The American College of Obstetricians and Gynecologists partnered with the University of Michigan to convene a panel of maternity care experts to determine new prenatal care delivery recommendations. Based on emerging evidence and experience, including significant changes in prenatal care delivery during the COVID-19 pandemic, these recommendations are published in the Journal of Women’s Health.
The recommendations were developed by a diverse panel of maternity care, public health, pediatrics, and equity experts, in addition to two patient representatives from across the country to review prenatal care delivery for medically average-risk patients.
Alex Friedman Peahl, MD, from the University of Michigan, and coauthors, state that “These flexible recommendations can be enacted through any care delivery model: traditional individual visits, group prenatal care, or pregnancy medical homes; any maternity care provider: physicians, midwives, nurse practitioners, or physician assistants; and any practice setting: those with high or low resources.” The new model of prenatal care delivery “represents a paradigm shift in prenatal care delivery, replacing a one-size-fits-none model that has been associated with overutilization of low-value care and under-utilization of high-value services.”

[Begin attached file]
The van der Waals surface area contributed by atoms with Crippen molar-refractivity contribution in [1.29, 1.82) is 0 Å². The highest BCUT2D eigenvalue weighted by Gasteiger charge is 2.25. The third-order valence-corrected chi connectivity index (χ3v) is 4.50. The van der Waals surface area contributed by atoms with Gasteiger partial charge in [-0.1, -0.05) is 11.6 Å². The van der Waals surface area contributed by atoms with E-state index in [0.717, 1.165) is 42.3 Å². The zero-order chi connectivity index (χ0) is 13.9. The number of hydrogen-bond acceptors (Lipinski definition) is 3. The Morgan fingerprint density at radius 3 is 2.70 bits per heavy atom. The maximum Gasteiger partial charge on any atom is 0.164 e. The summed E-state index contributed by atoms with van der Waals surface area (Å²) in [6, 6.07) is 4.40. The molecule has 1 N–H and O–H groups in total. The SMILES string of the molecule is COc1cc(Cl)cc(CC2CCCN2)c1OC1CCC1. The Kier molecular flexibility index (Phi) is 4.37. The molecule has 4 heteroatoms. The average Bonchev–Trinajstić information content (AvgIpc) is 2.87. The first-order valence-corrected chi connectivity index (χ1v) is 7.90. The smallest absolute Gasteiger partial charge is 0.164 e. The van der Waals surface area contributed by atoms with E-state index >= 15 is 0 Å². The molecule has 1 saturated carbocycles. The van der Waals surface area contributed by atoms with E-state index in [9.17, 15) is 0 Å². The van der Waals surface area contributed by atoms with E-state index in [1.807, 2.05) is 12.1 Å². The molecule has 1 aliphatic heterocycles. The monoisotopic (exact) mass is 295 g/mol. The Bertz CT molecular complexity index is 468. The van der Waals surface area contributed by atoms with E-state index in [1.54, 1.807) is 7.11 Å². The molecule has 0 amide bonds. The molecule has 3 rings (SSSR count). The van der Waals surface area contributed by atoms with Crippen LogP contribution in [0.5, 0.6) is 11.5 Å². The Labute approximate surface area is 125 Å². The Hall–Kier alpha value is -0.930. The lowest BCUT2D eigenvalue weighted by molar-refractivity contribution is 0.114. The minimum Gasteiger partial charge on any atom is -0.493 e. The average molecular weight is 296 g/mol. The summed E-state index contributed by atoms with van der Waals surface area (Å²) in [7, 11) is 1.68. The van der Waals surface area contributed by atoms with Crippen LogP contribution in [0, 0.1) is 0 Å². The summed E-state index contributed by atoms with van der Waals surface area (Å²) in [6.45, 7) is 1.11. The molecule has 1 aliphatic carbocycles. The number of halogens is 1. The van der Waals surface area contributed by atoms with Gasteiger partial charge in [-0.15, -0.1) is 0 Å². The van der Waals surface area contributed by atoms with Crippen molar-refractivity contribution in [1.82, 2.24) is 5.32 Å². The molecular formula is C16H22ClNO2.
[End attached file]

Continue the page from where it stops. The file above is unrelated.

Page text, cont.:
“Peahl et al. present an outline of the new Michigan Plan for Appropriate Tailored Healthcare in pregnancy (MiPATH), and they provide practical guidance on how to implement these new recommendations in routine practice,” says Journal of Women’s Health Editor-in-Chief Susan G. Kornstein, MD, Executive Director of the Virginia Commonwealth University Institute for Women’s Health, Richmond, VA.
Alex Friedman Peahl et al, Michigan Plan for Appropriate Tailored Healthcare in Pregnancy Prenatal Care Recommendations: A Practical Guide for Maternity Care Clinicians, Journal of Women’s Health (2022). DOI: 10.1089/jwh.2021.0589
Mary Ann Liebert, Inc
New recommendations for prenatal care delivery (2022, June 23)
retrieved 23 June 2022
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